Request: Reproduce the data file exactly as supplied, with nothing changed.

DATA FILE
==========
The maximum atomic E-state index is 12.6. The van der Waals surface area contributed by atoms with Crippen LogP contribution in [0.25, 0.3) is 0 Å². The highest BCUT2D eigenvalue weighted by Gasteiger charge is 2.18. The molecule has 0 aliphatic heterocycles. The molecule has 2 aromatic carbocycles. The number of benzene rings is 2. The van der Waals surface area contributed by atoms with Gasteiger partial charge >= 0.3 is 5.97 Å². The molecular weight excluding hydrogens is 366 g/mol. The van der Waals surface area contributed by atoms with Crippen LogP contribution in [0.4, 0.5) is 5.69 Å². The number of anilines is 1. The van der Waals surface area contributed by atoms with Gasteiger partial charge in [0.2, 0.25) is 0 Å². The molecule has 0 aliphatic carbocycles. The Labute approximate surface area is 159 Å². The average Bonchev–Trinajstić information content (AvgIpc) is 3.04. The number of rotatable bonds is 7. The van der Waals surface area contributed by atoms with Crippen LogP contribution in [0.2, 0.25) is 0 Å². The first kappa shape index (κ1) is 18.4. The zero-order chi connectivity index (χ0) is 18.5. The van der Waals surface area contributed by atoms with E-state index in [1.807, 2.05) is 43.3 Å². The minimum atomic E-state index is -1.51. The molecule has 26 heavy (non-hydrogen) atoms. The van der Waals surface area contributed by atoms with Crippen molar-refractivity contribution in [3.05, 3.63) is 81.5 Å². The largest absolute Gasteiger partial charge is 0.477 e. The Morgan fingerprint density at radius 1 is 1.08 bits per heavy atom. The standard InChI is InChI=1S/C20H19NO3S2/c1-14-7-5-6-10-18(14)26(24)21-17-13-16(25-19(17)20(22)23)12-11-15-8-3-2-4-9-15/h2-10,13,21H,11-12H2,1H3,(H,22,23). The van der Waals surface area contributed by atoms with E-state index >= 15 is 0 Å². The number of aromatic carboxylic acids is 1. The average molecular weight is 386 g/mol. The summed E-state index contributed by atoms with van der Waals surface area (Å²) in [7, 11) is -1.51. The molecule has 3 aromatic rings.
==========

The maximum atomic E-state index is 12.6. The van der Waals surface area contributed by atoms with Crippen LogP contribution in [0.25, 0.3) is 0 Å². The highest BCUT2D eigenvalue weighted by Gasteiger charge is 2.18. The molecule has 0 aliphatic heterocycles. The molecule has 2 aromatic carbocycles. The number of benzene rings is 2. The van der Waals surface area contributed by atoms with Gasteiger partial charge >= 0.3 is 5.97 Å². The molecular weight excluding hydrogens is 366 g/mol. The van der Waals surface area contributed by atoms with Crippen LogP contribution in [0.4, 0.5) is 5.69 Å². The number of anilines is 1. The van der Waals surface area contributed by atoms with Gasteiger partial charge in [0.2, 0.25) is 0 Å². The molecule has 0 aliphatic carbocycles. The Labute approximate surface area is 159 Å². The average Bonchev–Trinajstić information content (AvgIpc) is 3.04. The number of rotatable bonds is 7. The van der Waals surface area contributed by atoms with Crippen LogP contribution in [0.2, 0.25) is 0 Å². The first kappa shape index (κ1) is 18.4. The zero-order chi connectivity index (χ0) is 18.5. The van der Waals surface area contributed by atoms with E-state index in [1.807, 2.05) is 43.3 Å². The minimum atomic E-state index is -1.51. The molecule has 26 heavy (non-hydrogen) atoms. The van der Waals surface area contributed by atoms with Crippen molar-refractivity contribution in [3.05, 3.63) is 81.5 Å². The largest absolute Gasteiger partial charge is 0.477 e. The Morgan fingerprint density at radius 1 is 1.08 bits per heavy atom. The standard InChI is InChI=1S/C20H19NO3S2/c1-14-7-5-6-10-18(14)26(24)21-17-13-16(25-19(17)20(22)23)12-11-15-8-3-2-4-9-15/h2-10,13,21H,11-12H2,1H3,(H,22,23). The van der Waals surface area contributed by atoms with E-state index >= 15 is 0 Å². The number of aromatic carboxylic acids is 1. The average molecular weight is 386 g/mol. The summed E-state index contributed by atoms with van der Waals surface area (Å²) in [7, 11) is -1.51. The molecule has 3 aromatic rings.